'The Bourne Legacy' disappoints with same old thrills
Arguments are often made regarding the existence of a perfect trilogy; a trilogy of consistent quality in which each installment is better than the previous entry. Although big name franchises such as "Star Wars" or "The Lord of the Rings" tend to get tossed around in such discussions, the only franchise that I felt to have truly earned such a title is undoubtedly the "Bourne." Despite the existence of many solid three part storylines, Jason Bourne's journey to recover the information of who he was when he was a government operative and making amends for his actions after a change of heart brought on by his amnesiac state is one of the best story arcs brought full circle and personally, one of my favorite additions to the spy genre. So imagine my disappointment to discover that position as a perfect trilogy has been tarnished by "The Bourne Legacy," a fourth installment that didn't even have the courtesy to fail by taking a chance.
Set in the immediate fallout of the exposure of black-ops organization Treadstone by Jason Bourne in the previous film, "The Bourne Legacy" follows Treadstone operative Aaron Cross -played by Jeremy Renner- as he attempts to survive the dissolution of the Treadstone program, the process of which involves killing its remaining staff members and operatives. While outrunning the agents on his tail, coordinated by Eric Byer -Edward Norton- and his own team of specialists, Cross must also find a way to abate his physiological addiction to the performance enhancing drugs of the Treadstone program.
Running that synopsis through your head, you would think that this franchise was going in an interesting direction by expanding upon the world created in the previous trilogy and focusing on the repercussions of Bourne's newfound conscience. In thinking that however, you'll find yourself face to face with the largest and only primary flaw of "The Bourne Legacy" upon an actual viewing.
"The Bourne Legacy" is more or less the exact same film as "The Bourne Identity." This film is essentially a beat for beat remake of its ten year old first entry. Just swap out the terms Jason Bourne with Aaron Cross and "amnesiac in Europe" with "drug addicted in America" and the film is virtually the same.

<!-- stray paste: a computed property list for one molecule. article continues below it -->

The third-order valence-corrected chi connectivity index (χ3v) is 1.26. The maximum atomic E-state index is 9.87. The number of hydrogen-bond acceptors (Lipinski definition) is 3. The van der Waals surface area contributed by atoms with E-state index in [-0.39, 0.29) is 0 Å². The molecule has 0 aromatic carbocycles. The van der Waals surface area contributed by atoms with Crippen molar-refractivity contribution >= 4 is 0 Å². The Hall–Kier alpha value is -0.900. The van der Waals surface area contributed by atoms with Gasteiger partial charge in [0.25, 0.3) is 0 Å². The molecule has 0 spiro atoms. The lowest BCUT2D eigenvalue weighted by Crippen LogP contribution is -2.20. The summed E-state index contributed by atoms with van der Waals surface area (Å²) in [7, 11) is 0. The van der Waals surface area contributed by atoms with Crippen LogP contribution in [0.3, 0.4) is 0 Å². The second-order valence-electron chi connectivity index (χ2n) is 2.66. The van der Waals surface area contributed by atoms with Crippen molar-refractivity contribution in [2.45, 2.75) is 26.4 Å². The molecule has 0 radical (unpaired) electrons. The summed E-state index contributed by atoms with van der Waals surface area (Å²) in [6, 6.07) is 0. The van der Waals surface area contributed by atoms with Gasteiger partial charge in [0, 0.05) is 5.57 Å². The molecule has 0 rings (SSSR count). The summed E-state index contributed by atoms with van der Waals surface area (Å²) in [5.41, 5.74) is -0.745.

The laziness of this screenplay astounds me, especially when there was so much potential to be had in every inch of the premise alone. Even the film offers glimpses of what could have been. Cross' lack of a social handicap allows Renner to use far more charisma in the protagonist role than Matt Damon was able to as Bourne. He has great screen presence and a star quality about him that elevates what little memorable material he has to work with, easily making his performance the most worthwhile thing about the entire film. Rachel Weiss' chemistry with him as his sole ally is solid even if her status as a love interest feels rather forced and Norton brings a more human quality to the antagonists of the series that is a marked difference from the stereotypical sniveling bureaucrats that offers a refreshing change of pace. Even the action is far more coordinated around Cross' talent of using his environment against his opposition.
Unfortunately for every moment that "The Bourne Legacy" teases actual expansion, it doubly falls back on the established conventions of the series in ways that never cease to feel forced. The action is still incredibly well choreographed and the performances of its leads greatly carry the film into being a fun and even smart action romp in a season typically characterized by films lacking any form of actual intelligence. However I am truly baffled by how a film with such potential for greatness actively skirts every chance it gets to attain its own identity or even be individually interesting.
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